By Justin Rossow
Our mailbox is 0.7 miles from our front door. It used to be 7 feet. Since our last move, getting the mail has become more than a household chore; it’s now an epic adventure!
On a recent Saturday, I asked my 12-year-old son to go get the mail. The preteen said he would, but after an hour, it still hadn’t happened. So I asked again.
But the schedule of a 6th-grade boy is pretty booked on a Saturday midmorning; you have to watch YouTube, and play Nintendo, and go for a PR on your speed cube, and practice the latest yo-yo moves, and spend quality time not putting away your socks and underwear. I get it. Kids these days are busy.
After another few mail-less hours, I was getting slightly perturbed. A few threats and ultimatums suggested themselves for consideration.
In the end, I took a different angle. I got the boy out of his room and told him it was past time to make the epic mail trek. And then I said, “You go; and I’ll walk with you.”
So we went. Together. I didn’t want to just let him off the hook, but I also wanted to help him get the job done. What I discovered was better than anything I had planned.
He took a rubber ball that we threw back and forth. We made a competition out of how many bounces we could get off of the dirt road and still complete a pass. We laughed. We talked about school and homework and sports (but not girls). We raced to the mailbox. We put the junk mail in recycling (it was all junk mail) and then headed home.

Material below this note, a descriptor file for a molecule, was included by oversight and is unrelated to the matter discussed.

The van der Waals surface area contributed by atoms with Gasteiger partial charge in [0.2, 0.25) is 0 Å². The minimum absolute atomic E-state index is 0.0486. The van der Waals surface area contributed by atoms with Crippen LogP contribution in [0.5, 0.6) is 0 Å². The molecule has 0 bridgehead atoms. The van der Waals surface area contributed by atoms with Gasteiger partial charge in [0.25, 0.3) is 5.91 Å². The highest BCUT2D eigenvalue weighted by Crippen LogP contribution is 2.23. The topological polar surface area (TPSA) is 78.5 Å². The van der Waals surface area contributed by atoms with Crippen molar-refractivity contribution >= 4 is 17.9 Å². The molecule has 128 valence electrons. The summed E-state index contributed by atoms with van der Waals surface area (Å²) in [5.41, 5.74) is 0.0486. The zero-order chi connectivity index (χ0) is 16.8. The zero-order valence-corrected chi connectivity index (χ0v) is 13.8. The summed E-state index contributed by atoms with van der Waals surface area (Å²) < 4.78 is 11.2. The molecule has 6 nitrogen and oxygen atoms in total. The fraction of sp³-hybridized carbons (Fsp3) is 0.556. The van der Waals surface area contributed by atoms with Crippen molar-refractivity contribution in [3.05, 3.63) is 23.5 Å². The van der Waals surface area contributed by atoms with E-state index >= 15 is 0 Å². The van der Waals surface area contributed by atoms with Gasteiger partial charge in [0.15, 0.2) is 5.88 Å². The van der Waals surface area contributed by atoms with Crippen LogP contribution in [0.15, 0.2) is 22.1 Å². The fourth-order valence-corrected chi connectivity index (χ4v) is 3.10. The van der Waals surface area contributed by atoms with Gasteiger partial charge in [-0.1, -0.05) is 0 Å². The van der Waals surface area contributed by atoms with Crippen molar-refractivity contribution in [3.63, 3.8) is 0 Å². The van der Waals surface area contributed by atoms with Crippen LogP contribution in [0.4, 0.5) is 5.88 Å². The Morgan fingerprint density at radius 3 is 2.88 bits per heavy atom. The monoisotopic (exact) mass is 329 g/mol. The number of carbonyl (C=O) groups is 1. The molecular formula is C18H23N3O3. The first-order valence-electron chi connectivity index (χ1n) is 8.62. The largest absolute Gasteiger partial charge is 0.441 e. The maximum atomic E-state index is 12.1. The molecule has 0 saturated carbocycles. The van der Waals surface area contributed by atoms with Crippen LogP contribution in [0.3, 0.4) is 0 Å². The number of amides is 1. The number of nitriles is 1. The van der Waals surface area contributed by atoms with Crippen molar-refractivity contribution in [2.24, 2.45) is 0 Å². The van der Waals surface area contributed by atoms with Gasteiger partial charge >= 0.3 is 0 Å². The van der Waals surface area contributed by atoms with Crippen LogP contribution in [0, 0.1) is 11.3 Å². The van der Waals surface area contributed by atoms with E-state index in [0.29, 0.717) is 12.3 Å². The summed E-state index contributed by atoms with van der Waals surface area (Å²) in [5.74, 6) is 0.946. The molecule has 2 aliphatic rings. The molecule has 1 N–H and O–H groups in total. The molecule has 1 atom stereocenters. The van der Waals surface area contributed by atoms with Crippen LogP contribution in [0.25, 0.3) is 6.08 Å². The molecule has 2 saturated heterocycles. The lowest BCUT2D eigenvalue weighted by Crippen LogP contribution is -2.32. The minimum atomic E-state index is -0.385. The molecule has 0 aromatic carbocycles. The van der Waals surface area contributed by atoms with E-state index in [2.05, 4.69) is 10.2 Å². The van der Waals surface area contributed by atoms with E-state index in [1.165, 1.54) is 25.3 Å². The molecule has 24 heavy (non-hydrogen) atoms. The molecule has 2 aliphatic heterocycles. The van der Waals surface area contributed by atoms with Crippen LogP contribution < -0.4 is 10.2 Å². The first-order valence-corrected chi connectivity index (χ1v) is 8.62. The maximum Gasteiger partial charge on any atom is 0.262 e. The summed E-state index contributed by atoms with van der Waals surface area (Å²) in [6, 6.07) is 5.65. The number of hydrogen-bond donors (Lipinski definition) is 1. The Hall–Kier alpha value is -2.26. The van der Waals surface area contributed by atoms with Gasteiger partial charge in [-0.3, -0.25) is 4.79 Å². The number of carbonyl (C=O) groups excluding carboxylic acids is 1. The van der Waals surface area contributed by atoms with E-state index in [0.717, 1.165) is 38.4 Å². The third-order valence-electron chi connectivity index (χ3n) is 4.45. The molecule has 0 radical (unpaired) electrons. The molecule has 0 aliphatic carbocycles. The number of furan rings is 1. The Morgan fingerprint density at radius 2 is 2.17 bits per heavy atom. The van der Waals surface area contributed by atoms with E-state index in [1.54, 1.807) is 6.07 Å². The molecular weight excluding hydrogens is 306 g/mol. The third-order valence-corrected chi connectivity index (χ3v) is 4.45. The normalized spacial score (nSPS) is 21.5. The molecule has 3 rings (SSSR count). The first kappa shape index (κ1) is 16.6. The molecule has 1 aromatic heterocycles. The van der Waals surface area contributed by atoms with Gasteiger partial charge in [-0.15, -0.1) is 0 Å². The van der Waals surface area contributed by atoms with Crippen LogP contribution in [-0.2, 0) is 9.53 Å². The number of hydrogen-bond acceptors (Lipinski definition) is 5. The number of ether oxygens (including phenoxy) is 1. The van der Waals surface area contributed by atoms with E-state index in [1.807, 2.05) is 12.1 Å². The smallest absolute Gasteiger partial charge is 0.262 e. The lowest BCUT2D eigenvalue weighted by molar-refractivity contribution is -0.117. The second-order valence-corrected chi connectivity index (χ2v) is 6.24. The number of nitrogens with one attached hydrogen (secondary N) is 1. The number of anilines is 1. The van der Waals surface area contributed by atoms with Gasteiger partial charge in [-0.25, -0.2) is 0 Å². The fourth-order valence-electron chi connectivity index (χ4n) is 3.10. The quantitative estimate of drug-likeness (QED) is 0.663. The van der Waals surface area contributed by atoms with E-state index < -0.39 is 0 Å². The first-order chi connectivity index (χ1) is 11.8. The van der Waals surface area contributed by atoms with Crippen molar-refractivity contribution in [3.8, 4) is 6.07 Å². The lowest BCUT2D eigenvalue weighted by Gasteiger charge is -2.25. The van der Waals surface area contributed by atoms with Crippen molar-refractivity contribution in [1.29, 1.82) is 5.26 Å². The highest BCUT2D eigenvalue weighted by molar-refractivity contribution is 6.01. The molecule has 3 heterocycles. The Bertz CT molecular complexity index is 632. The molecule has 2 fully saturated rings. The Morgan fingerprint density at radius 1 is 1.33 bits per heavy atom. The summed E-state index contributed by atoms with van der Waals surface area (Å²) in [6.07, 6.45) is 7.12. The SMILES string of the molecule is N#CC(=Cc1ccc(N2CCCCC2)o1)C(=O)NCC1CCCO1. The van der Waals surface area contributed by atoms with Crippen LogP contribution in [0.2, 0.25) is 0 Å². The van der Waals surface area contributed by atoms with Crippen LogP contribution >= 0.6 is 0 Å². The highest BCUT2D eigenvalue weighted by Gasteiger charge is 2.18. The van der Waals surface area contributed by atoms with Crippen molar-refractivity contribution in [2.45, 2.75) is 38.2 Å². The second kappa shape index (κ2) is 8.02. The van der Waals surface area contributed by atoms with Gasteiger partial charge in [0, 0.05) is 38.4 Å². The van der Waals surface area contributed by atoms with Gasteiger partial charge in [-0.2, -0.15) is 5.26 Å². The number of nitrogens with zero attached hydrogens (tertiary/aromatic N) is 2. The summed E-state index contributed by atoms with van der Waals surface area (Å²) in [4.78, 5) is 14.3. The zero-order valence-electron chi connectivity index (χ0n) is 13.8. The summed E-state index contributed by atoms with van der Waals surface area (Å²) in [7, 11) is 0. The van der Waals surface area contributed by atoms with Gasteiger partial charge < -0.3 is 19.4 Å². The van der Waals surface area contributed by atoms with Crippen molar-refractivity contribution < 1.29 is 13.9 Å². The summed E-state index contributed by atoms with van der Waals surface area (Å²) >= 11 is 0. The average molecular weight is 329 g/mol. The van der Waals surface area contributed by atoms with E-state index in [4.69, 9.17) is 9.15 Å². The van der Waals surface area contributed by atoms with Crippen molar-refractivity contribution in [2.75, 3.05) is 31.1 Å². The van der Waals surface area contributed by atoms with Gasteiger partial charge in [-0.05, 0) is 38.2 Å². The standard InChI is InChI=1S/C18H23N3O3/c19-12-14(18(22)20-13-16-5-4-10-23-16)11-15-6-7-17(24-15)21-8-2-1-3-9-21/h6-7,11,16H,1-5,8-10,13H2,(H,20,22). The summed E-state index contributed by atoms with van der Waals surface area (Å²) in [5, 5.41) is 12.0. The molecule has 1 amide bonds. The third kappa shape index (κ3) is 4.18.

I didn’t want to get the mail. My son didn’t want to get the mail. We did it together, and it was fun.
Maybe a leadership lesson is hiding in that simple scene, something about inviting people along to do the thing they are supposed to be doing anyway. But afterward, I couldn’t help thinking of the Great Commission.
All authority on heaven and earth has been given to me.
Go, therefore, and as you go, disciple the nations,
baptizing them in the Name of the Father, Son, and Spirit,
and teaching them to observe all I have commanded you.
And look! I am with you always, even to the End of the Age.
Jesus basically says, “You go; and I’ll walk with you.”
Living out your faith, even taking a small next step, can feel daunting. What used to be 7 feet now feels like 70 miles. But when faith and following feels like high challenge, remember that you also have high invitation.
Jesus says to you, “You go; and I’ll walk with you.”
When you have to ask your spouse for forgiveness. When you invite your neighbor over for dinner. When you recommit, again, to reading your Bible. When you walk into what feels like a hostile workplace. When you are invited to pray in a hospital, and you don’t know everyone in the room. When you dare to speak a word of comfort to someone who is hurting. When you are trying to figure out how to parent your kids. Every time you are faced with a next step in this adventure of discipleship, Jesus says to you, “You go; and I’ll walk with you.”
And that’s the best part.
Even if you put it off as long as possible, and junk mail is the only thing you find in the mailbox, walking with Jesus is the best part of any next step.
You can talk with him about your homework and what you are learning and what you are struggling with. You can talk with him about your faith and your friends and your relationships (and even girls). You’ll find that Jesus can be playful, and that he likes to laugh. But mostly you’ll discover that what you thought was a spiritual chore turned out to be time with someone who knows you and loves you and is there for you. Always.
“You go,” Jesus says, “And I’ll walk with you.”
I love that take! Thanks!
Thank you, Justin.